Microsoft exits web services group

Two Microsoft officials have abruptly quit a World Wide Web Consortium (W3C) panel on web services choreography as abruptly as...

Two Microsoft officials have abruptly quit a World Wide Web Consortium (W3C) panel on web services choreography as abruptly as they had joined. 

The two officials, Allen Brown, who serves as one of the company's W3C representatives, and Greg Meredith, who is in Microsoft's research organisation, had attended the initial meeting of the W3C Web Services Choreography Working Group on 13 March, according to Oracle, which hosted the session at its headquarters in California.

Prior to that, Microsoft had indicated it would not participate in the group. The choreography panel is examining how to standardise linkages and usage patterns between web services for more automated transactions via web services. 

Steven VanRoekel, Microsoft's director of web services, said that two Microsoft research officials attended the meeting to determine the scope of the group's work in reference to contract language. The officials discontinued participation after finding out the group's work on contract language did not coincide with theirs, VanRoekel said. Contract language pertains to establishing communications between end points. 

A co-chairman of the working group, Steve Ross-Talbot, chief scientist at Enigmatec, characterized Microsoft's departure as a resignation and expressed disappointment.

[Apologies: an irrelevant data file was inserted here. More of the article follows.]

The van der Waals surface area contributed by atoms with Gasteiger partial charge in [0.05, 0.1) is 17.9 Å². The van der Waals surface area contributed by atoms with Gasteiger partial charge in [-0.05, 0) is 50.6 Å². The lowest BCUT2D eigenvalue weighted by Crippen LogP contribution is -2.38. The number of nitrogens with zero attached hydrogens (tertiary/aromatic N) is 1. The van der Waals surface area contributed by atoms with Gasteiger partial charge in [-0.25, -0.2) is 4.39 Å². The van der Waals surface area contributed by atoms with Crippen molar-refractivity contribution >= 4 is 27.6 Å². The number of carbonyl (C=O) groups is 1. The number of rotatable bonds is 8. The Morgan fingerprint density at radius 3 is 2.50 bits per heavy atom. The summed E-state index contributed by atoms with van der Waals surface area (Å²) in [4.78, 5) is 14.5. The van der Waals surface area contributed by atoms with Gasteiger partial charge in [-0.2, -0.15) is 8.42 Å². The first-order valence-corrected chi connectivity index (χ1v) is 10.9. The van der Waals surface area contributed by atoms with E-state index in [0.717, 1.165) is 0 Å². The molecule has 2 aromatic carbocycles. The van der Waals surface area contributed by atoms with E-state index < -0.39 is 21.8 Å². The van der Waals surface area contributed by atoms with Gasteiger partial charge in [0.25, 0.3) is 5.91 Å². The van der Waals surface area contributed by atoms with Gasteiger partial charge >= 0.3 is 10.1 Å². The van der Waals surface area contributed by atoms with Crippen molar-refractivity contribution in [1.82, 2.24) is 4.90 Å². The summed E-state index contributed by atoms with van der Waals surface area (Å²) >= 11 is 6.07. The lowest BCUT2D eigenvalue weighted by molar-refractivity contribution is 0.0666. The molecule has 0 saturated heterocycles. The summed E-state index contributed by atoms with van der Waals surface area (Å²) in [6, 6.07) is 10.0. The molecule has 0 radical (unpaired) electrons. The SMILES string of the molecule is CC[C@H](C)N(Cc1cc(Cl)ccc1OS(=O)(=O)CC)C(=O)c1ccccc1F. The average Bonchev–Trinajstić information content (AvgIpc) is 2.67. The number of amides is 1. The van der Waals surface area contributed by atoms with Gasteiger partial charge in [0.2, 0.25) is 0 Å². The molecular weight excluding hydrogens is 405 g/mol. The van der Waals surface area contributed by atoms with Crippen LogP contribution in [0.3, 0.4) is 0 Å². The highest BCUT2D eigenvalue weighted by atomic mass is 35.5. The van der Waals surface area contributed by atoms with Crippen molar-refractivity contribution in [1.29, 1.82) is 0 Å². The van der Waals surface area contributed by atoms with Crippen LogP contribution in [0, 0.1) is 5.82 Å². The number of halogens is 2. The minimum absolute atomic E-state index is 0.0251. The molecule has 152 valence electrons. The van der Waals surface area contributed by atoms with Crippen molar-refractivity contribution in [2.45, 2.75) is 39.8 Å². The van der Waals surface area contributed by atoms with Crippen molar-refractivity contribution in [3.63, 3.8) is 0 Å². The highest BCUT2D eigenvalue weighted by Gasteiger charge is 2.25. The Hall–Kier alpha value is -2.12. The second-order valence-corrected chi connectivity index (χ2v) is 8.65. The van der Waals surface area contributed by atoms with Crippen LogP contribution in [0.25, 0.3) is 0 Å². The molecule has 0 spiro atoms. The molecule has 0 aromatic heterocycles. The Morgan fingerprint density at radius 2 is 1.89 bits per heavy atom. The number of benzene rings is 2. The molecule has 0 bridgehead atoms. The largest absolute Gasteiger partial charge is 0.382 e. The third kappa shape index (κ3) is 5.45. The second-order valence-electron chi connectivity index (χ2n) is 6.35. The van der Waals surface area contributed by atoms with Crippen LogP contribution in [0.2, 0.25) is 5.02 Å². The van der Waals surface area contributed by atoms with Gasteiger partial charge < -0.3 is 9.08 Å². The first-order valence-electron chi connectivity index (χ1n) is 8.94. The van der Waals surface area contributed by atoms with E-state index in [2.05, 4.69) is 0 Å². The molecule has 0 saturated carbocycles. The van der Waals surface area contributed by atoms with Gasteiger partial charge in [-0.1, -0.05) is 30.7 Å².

"As co-chair of this working group I am totally mystified as to why Microsoft has decided to withdraw from the group. When Dr. Meredith and Dr. Brown attended, during the face-to-face last week, they both made outstanding contributions to the group in a very short space of time," Ross-Talbot said in an e-mail. "They presented a position relative to BPEL4WS, of which Microsoft is a co-author along with IBM and BEA, that was totally in keeping with the stated focus of this group as per the charter.

"I am at a loss to understand why Microsoft should withdraw after such a positive and valuable contribution."  

Microsoft, IBM, and BEA Systems have proposed a choreography scheme known as Business Process Execution Language for Web Services (BPEL4WS), which has not been submitted for formal W3C consideration. The W3C desires that technologies submitted for its standardisation process carry royalty-free stipulations for their implementation, and Microsoft has not made such a commitment regarding BPEL4WS. IBM and BEA have. 

"Our doors however will remain open to Microsoft, and we would welcome their return," Talbot said. "Given the position of the group relative to BPEL4WS, I am optimistic about the contributions from BEA [officials] who are in the group and of the prospect of having IBM join us and provide what would be valuable input." 

IBM also has not participated in the working group.

Oracle's representative said last week that Microsoft in participating was seeking a single standard that that finds a middle ground between BPEL4WS and the Sun Microsystems led WSCI (Web Services Choreography Interface) specification. Microsoft wanted to have the W3C effort complement BPEL4WS, according to Oracle.

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